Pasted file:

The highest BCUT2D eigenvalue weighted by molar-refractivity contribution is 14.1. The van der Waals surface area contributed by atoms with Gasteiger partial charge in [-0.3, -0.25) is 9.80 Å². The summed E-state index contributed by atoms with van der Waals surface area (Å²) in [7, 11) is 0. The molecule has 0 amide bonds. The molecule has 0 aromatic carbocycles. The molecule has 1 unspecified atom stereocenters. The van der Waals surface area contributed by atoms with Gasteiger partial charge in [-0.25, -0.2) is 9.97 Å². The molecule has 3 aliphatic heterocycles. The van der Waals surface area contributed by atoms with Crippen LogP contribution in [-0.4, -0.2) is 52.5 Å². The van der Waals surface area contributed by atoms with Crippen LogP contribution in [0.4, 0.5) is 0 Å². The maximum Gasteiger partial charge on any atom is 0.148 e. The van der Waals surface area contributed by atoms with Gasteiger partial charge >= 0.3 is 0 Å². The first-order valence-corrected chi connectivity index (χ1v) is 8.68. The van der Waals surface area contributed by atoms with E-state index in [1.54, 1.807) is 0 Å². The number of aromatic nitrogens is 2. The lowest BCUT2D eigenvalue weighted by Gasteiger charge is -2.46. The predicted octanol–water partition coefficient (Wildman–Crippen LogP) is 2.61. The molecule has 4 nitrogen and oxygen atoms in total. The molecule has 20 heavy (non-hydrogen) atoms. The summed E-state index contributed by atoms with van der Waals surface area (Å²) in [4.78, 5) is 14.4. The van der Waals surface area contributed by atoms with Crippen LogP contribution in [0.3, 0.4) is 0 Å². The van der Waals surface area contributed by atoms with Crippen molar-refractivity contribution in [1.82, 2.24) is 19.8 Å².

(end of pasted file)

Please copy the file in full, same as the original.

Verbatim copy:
The highest BCUT2D eigenvalue weighted by molar-refractivity contribution is 14.1. The van der Waals surface area contributed by atoms with Gasteiger partial charge in [-0.3, -0.25) is 9.80 Å². The summed E-state index contributed by atoms with van der Waals surface area (Å²) in [7, 11) is 0. The molecule has 0 amide bonds. The molecule has 0 aromatic carbocycles. The molecule has 1 unspecified atom stereocenters. The van der Waals surface area contributed by atoms with Gasteiger partial charge in [-0.25, -0.2) is 9.97 Å². The molecule has 3 aliphatic heterocycles. The van der Waals surface area contributed by atoms with Crippen LogP contribution in [-0.4, -0.2) is 52.5 Å². The van der Waals surface area contributed by atoms with Crippen LogP contribution in [0.4, 0.5) is 0 Å². The maximum Gasteiger partial charge on any atom is 0.148 e. The van der Waals surface area contributed by atoms with Gasteiger partial charge >= 0.3 is 0 Å². The first-order valence-corrected chi connectivity index (χ1v) is 8.68. The van der Waals surface area contributed by atoms with E-state index in [1.54, 1.807) is 0 Å². The number of aromatic nitrogens is 2. The lowest BCUT2D eigenvalue weighted by Gasteiger charge is -2.46. The predicted octanol–water partition coefficient (Wildman–Crippen LogP) is 2.61. The molecule has 4 nitrogen and oxygen atoms in total. The molecule has 20 heavy (non-hydrogen) atoms. The summed E-state index contributed by atoms with van der Waals surface area (Å²) in [4.78, 5) is 14.4. The van der Waals surface area contributed by atoms with Crippen LogP contribution in [0.3, 0.4) is 0 Å². The van der Waals surface area contributed by atoms with Crippen molar-refractivity contribution in [1.82, 2.24) is 19.8 Å².